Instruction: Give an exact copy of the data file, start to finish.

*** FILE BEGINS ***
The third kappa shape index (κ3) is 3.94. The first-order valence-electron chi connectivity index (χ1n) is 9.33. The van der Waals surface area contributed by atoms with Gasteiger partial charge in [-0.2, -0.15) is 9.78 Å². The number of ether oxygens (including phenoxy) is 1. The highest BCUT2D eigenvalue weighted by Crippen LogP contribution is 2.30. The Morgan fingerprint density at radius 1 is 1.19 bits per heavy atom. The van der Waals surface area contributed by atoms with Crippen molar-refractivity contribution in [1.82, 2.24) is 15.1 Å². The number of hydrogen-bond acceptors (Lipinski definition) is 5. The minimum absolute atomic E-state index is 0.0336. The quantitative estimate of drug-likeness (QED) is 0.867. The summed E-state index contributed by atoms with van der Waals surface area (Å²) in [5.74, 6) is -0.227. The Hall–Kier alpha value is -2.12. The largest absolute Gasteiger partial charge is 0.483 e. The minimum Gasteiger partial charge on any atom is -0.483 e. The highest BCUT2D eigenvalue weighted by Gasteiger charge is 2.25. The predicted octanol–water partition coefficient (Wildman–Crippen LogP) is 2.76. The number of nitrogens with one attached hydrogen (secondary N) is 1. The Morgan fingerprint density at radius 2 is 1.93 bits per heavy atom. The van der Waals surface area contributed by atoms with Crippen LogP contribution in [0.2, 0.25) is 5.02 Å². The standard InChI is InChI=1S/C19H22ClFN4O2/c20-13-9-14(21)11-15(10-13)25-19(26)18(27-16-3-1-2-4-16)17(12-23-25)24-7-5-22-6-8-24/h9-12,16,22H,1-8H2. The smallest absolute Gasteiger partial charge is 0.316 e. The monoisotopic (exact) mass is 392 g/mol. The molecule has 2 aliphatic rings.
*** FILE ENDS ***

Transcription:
The third kappa shape index (κ3) is 3.94. The first-order valence-electron chi connectivity index (χ1n) is 9.33. The van der Waals surface area contributed by atoms with Gasteiger partial charge in [-0.2, -0.15) is 9.78 Å². The number of ether oxygens (including phenoxy) is 1. The highest BCUT2D eigenvalue weighted by Crippen LogP contribution is 2.30. The Morgan fingerprint density at radius 1 is 1.19 bits per heavy atom. The van der Waals surface area contributed by atoms with Crippen molar-refractivity contribution in [1.82, 2.24) is 15.1 Å². The number of hydrogen-bond acceptors (Lipinski definition) is 5. The minimum absolute atomic E-state index is 0.0336. The quantitative estimate of drug-likeness (QED) is 0.867. The summed E-state index contributed by atoms with van der Waals surface area (Å²) in [5.74, 6) is -0.227. The Hall–Kier alpha value is -2.12. The largest absolute Gasteiger partial charge is 0.483 e. The minimum Gasteiger partial charge on any atom is -0.483 e. The highest BCUT2D eigenvalue weighted by Gasteiger charge is 2.25. The predicted octanol–water partition coefficient (Wildman–Crippen LogP) is 2.76. The number of nitrogens with one attached hydrogen (secondary N) is 1. The Morgan fingerprint density at radius 2 is 1.93 bits per heavy atom. The van der Waals surface area contributed by atoms with Crippen LogP contribution in [0.2, 0.25) is 5.02 Å². The standard InChI is InChI=1S/C19H22ClFN4O2/c20-13-9-14(21)11-15(10-13)25-19(26)18(27-16-3-1-2-4-16)17(12-23-25)24-7-5-22-6-8-24/h9-12,16,22H,1-8H2. The smallest absolute Gasteiger partial charge is 0.316 e. The monoisotopic (exact) mass is 392 g/mol. The molecule has 2 aliphatic rings.